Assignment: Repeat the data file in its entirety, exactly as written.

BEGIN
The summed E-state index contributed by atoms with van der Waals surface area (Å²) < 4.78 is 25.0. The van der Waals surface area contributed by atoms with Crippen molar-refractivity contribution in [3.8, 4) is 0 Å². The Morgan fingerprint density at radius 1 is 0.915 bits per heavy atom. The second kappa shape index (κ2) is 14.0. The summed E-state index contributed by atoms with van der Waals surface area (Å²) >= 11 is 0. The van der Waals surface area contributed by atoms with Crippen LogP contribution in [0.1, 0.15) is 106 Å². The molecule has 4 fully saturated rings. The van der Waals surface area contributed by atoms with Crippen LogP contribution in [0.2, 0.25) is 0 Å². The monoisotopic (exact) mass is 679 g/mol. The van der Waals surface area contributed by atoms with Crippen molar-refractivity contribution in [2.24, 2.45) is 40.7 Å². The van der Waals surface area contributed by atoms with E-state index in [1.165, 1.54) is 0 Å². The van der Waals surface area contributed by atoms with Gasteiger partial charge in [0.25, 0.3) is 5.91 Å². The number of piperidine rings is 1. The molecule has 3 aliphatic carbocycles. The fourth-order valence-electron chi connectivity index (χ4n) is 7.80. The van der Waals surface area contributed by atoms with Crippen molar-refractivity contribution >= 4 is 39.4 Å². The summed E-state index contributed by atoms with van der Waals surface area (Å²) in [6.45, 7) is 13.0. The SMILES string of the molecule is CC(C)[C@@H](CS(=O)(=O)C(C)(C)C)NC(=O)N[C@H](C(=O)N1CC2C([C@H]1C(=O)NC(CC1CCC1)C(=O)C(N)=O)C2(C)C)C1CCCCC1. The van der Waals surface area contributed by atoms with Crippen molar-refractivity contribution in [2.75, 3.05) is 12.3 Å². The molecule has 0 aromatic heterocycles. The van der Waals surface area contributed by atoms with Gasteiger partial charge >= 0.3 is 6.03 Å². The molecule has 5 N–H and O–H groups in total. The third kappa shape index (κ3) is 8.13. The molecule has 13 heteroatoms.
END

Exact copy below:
The summed E-state index contributed by atoms with van der Waals surface area (Å²) < 4.78 is 25.0. The van der Waals surface area contributed by atoms with Crippen molar-refractivity contribution in [3.8, 4) is 0 Å². The Morgan fingerprint density at radius 1 is 0.915 bits per heavy atom. The second kappa shape index (κ2) is 14.0. The summed E-state index contributed by atoms with van der Waals surface area (Å²) >= 11 is 0. The van der Waals surface area contributed by atoms with Crippen LogP contribution in [0.1, 0.15) is 106 Å². The molecule has 4 fully saturated rings. The van der Waals surface area contributed by atoms with Crippen LogP contribution in [0.2, 0.25) is 0 Å². The monoisotopic (exact) mass is 679 g/mol. The van der Waals surface area contributed by atoms with Crippen molar-refractivity contribution in [2.24, 2.45) is 40.7 Å². The van der Waals surface area contributed by atoms with E-state index in [1.165, 1.54) is 0 Å². The van der Waals surface area contributed by atoms with Gasteiger partial charge in [0.25, 0.3) is 5.91 Å². The number of piperidine rings is 1. The molecule has 3 aliphatic carbocycles. The fourth-order valence-electron chi connectivity index (χ4n) is 7.80. The van der Waals surface area contributed by atoms with Crippen molar-refractivity contribution >= 4 is 39.4 Å². The summed E-state index contributed by atoms with van der Waals surface area (Å²) in [6.45, 7) is 13.0. The SMILES string of the molecule is CC(C)[C@@H](CS(=O)(=O)C(C)(C)C)NC(=O)N[C@H](C(=O)N1CC2C([C@H]1C(=O)NC(CC1CCC1)C(=O)C(N)=O)C2(C)C)C1CCCCC1. The van der Waals surface area contributed by atoms with Crippen molar-refractivity contribution in [2.75, 3.05) is 12.3 Å². The molecule has 0 aromatic heterocycles. The van der Waals surface area contributed by atoms with Gasteiger partial charge >= 0.3 is 6.03 Å². The molecule has 5 N–H and O–H groups in total. The third kappa shape index (κ3) is 8.13. The molecule has 13 heteroatoms.